Daniel David


Daniel David headshot

Daniel David


Assistant Professor

1 212 992 5930

433 First Avenue
Room 422
New York, NY 10010
United States

Daniel David's additional information

Daniel David, RN, PhD, is an assistant professor at NYU Rory Meyers College of Nursing and National Palliative Care Center Kornfeld Scholar. His research investigates older adults and their informal caregivers in the context of serious illness. He is particularly interested in technology-based interventions that improve caregiving, communication, palliative care, and advance care planning.

David is the principal investigator of the PC-CRAFT Assisted Living Project (Palliative Care – Connecting Residents And Family through Technology), which uses video technology to support palliative care consultation between providers, residents of assisted living, and their informal caregivers.

Prior to joining the faculty at NYU, David was an adjunct assistant professor in the Department of Community Health Systems at the University of California, San Francisco (UCSF) School of Nursing and a postdoctoral fellow in the VA Quality Scholar Program in the UCSF Division of Geriatrics.

David received his PhD in nursing from Northeastern University, MS from the University of Colorado, and BSN from the University of Virginia.

PhD - Northeastern University
BSN - University of Virginia
MS - University of Colorado

Palliative care

American Geriatrics Society
Gerontological Society of America
Hospice and Palliative Nurses Association
Palliative Care Research Cooperative
Sigma Theta Tau

Faculty Honors Awards

VA Quality Scholar, VA Medical Center, San Francisco (2018)
Junior Investigator, Palliative Care Research Consortium (2018)
Scholarship, End of Life Nursing Education Consortium (2017)
Sigma Theta Tau, Scholar Research Award, Northeastern University (2016)
Kaneb Foundation Research Award, Regis College (2015)
Scholar, Summer Genetics Institute, NINR, National Institute of Health (2014)
Scholar, Jonas Center for Nursing Excellence (2014)
Sigma Theta Tau, Beta Kappa (2004), Gamma Epsilon Chapter (2013)
Sigma Theta Tau, Rising Star Award, Northeastern University (2013)
Distinguished Nursing Student Award, University of Virginia (2005)
Raven Society, University of Virginia (2005)


Anxious, Depressed, and Planning for the Future: Advance Care Planning in Diverse Older Adults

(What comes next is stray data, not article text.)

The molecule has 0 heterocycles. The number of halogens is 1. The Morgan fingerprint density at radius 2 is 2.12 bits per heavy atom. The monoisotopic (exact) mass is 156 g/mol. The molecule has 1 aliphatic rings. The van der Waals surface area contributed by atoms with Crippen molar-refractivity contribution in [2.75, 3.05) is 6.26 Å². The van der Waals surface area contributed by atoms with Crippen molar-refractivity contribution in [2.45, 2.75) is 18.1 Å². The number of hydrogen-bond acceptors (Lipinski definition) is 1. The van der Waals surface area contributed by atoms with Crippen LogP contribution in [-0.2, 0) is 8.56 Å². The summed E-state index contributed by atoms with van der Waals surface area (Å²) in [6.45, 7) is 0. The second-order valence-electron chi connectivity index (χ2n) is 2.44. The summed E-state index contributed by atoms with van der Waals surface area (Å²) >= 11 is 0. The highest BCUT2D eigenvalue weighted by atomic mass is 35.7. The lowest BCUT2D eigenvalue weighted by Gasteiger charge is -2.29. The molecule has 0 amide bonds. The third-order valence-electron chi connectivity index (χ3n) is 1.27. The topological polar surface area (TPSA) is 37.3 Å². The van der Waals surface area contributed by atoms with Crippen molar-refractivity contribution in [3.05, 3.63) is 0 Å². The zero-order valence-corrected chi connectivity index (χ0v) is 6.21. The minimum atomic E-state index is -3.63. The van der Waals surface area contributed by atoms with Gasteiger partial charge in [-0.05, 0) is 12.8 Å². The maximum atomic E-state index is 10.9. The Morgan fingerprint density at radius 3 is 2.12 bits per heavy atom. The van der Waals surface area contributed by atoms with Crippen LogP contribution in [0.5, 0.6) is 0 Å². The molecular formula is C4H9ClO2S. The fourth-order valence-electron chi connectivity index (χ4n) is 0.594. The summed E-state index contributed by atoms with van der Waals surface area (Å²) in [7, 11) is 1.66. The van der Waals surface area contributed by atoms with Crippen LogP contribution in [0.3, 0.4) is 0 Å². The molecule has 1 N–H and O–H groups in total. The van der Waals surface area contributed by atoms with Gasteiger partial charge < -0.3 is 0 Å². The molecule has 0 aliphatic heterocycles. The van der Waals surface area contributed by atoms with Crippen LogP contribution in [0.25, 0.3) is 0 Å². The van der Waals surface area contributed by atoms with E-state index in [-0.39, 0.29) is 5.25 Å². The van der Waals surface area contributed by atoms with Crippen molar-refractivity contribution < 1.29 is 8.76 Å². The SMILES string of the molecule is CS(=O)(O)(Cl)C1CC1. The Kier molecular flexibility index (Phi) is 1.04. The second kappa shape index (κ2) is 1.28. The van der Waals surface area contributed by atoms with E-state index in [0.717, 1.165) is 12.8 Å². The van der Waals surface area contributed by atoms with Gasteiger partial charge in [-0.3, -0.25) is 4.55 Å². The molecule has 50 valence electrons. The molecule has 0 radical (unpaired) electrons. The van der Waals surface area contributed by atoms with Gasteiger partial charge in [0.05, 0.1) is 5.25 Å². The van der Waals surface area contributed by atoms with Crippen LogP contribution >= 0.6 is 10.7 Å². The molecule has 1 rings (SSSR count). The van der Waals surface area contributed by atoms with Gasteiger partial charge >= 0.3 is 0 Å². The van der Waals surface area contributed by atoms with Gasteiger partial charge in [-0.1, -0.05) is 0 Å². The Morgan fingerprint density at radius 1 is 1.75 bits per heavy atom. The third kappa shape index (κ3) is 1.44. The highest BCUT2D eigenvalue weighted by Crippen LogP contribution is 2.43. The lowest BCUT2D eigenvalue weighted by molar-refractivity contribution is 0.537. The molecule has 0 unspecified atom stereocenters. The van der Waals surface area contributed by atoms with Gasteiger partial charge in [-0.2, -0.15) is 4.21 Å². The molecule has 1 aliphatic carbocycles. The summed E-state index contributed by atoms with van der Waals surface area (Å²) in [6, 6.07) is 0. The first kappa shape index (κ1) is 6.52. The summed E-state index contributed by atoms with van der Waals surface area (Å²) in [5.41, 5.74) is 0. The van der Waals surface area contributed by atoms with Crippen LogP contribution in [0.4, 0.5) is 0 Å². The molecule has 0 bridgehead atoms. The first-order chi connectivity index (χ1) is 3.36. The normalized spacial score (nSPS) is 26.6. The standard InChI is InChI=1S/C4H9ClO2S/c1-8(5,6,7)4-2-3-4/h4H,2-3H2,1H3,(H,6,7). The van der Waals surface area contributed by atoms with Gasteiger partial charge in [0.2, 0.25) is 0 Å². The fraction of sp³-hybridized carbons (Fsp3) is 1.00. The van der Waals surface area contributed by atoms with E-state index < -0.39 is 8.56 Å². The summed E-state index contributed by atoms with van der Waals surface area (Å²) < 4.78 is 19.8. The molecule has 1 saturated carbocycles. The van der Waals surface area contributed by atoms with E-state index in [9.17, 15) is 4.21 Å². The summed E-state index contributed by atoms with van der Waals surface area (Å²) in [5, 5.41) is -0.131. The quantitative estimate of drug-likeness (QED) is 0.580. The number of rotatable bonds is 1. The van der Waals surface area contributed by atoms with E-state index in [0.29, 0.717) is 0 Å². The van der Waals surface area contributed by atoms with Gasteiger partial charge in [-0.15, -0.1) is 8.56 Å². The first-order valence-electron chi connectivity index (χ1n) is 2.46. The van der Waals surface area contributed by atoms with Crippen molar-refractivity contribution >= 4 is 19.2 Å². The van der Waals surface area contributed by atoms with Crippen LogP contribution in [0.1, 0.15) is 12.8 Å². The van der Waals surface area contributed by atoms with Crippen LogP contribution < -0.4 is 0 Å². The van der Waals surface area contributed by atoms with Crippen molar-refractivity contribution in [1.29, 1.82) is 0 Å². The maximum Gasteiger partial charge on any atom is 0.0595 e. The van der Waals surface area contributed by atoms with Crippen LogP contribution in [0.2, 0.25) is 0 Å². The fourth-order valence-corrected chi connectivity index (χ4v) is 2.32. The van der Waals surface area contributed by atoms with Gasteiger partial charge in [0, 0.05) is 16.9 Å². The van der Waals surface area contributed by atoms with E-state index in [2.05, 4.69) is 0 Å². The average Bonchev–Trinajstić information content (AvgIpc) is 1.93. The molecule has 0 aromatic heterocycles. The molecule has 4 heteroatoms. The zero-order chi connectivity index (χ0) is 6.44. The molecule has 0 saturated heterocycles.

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Family Communication in Long-Term Care During a Pandemic: Lessons for Enhancing Emotional Experiences

Monin, J. K., Ali, T., Syed, S., Piechota, A., Lepore, M., Mourgues, C., Gaugler, J. E., Marottoli, R., & David, D. (2020). American Journal of Geriatric Psychiatry, 28(12), 1299-1307. 10.1016/j.jagp.2020.09.008
Objective: Family visits with residents at long-term care (LTC) facilities have been restricted during the COVID-19 pandemic. The objective was to examine what communication methods, other than in-person visits, during the pandemic were associated with greater positive and lower negative emotional experiences for LTC residents and their family members and friends. Design: Cross-sectional. Setting: Nationally targeted online survey. Participants: One hundred sixty-one community-dwelling adults who had a family member or friend in a LTC facility. Measurements: The Positive and Negative Affect Scale was used to assess participant's own emotions and perceived resident emotions during the pandemic. Questions were asked about nine communication methods other than physical visits (e.g., phone, video-conference, e-mail, and letters) in terms of frequency of use during the pandemic. Sociodemographics, resident health, and facility factors were assessed and used as covariates where indicated. Results: During the pandemic, greater phone frequency was associated with less participant negative emotions (β = −0.17). Greater e-mail frequency was associated with more perceived resident positive emotions (β = 0.28). Greater frequency of letters delivered by staff was associated with more participant negative emotions (β = 0.23). Greater frequency of letters delivered by staff and the postal service were associated with more perceived resident negative emotions (β = 0.28; β = 0.34, respectively). Conclusion: These findings highlight the importance of synchronous, familiar methods of communication like the phone and email between families and LTC residents to maintain their emotional well-being when in-person visits are restricted.